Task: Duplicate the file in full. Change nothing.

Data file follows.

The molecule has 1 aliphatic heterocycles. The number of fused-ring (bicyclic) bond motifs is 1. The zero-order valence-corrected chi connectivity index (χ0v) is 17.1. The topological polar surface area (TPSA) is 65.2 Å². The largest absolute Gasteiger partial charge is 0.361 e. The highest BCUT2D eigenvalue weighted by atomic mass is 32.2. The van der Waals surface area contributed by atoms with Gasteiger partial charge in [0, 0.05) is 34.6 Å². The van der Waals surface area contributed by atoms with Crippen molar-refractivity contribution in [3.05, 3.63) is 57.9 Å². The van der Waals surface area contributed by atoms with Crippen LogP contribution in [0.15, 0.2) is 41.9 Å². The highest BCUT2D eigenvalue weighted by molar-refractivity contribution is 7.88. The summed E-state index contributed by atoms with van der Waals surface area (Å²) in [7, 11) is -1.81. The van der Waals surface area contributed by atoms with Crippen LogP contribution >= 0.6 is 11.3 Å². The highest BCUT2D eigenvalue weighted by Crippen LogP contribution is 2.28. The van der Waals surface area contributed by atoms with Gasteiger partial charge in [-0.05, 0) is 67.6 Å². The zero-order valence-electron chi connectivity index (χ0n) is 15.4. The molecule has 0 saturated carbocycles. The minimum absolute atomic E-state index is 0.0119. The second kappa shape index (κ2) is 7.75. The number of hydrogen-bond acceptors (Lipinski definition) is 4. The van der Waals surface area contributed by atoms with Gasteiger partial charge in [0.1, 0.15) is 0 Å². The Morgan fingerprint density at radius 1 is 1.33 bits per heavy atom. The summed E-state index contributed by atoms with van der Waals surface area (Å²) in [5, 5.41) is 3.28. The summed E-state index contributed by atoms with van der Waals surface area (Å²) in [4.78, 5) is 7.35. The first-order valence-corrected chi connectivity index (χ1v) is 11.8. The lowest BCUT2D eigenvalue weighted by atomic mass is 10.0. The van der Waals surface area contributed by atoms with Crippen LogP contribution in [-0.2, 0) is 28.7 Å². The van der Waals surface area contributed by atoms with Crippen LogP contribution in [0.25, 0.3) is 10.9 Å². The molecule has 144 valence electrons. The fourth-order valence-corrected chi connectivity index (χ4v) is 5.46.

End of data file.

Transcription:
The molecule has 1 aliphatic heterocycles. The number of fused-ring (bicyclic) bond motifs is 1. The zero-order valence-corrected chi connectivity index (χ0v) is 17.1. The topological polar surface area (TPSA) is 65.2 Å². The largest absolute Gasteiger partial charge is 0.361 e. The highest BCUT2D eigenvalue weighted by atomic mass is 32.2. The van der Waals surface area contributed by atoms with Gasteiger partial charge in [0, 0.05) is 34.6 Å². The van der Waals surface area contributed by atoms with Crippen molar-refractivity contribution in [3.05, 3.63) is 57.9 Å². The van der Waals surface area contributed by atoms with Crippen LogP contribution in [0.15, 0.2) is 41.9 Å². The highest BCUT2D eigenvalue weighted by molar-refractivity contribution is 7.88. The summed E-state index contributed by atoms with van der Waals surface area (Å²) in [7, 11) is -1.81. The van der Waals surface area contributed by atoms with Crippen LogP contribution >= 0.6 is 11.3 Å². The highest BCUT2D eigenvalue weighted by Crippen LogP contribution is 2.28. The van der Waals surface area contributed by atoms with Gasteiger partial charge in [-0.05, 0) is 67.6 Å². The zero-order valence-electron chi connectivity index (χ0n) is 15.4. The molecule has 0 saturated carbocycles. The minimum absolute atomic E-state index is 0.0119. The second kappa shape index (κ2) is 7.75. The number of hydrogen-bond acceptors (Lipinski definition) is 4. The van der Waals surface area contributed by atoms with Gasteiger partial charge in [0.1, 0.15) is 0 Å². The Morgan fingerprint density at radius 1 is 1.33 bits per heavy atom. The summed E-state index contributed by atoms with van der Waals surface area (Å²) in [5, 5.41) is 3.28. The summed E-state index contributed by atoms with van der Waals surface area (Å²) in [4.78, 5) is 7.35. The first-order valence-corrected chi connectivity index (χ1v) is 11.8. The lowest BCUT2D eigenvalue weighted by atomic mass is 10.0. The van der Waals surface area contributed by atoms with Crippen LogP contribution in [-0.2, 0) is 28.7 Å². The van der Waals surface area contributed by atoms with Crippen LogP contribution in [0.25, 0.3) is 10.9 Å². The molecule has 144 valence electrons. The fourth-order valence-corrected chi connectivity index (χ4v) is 5.46.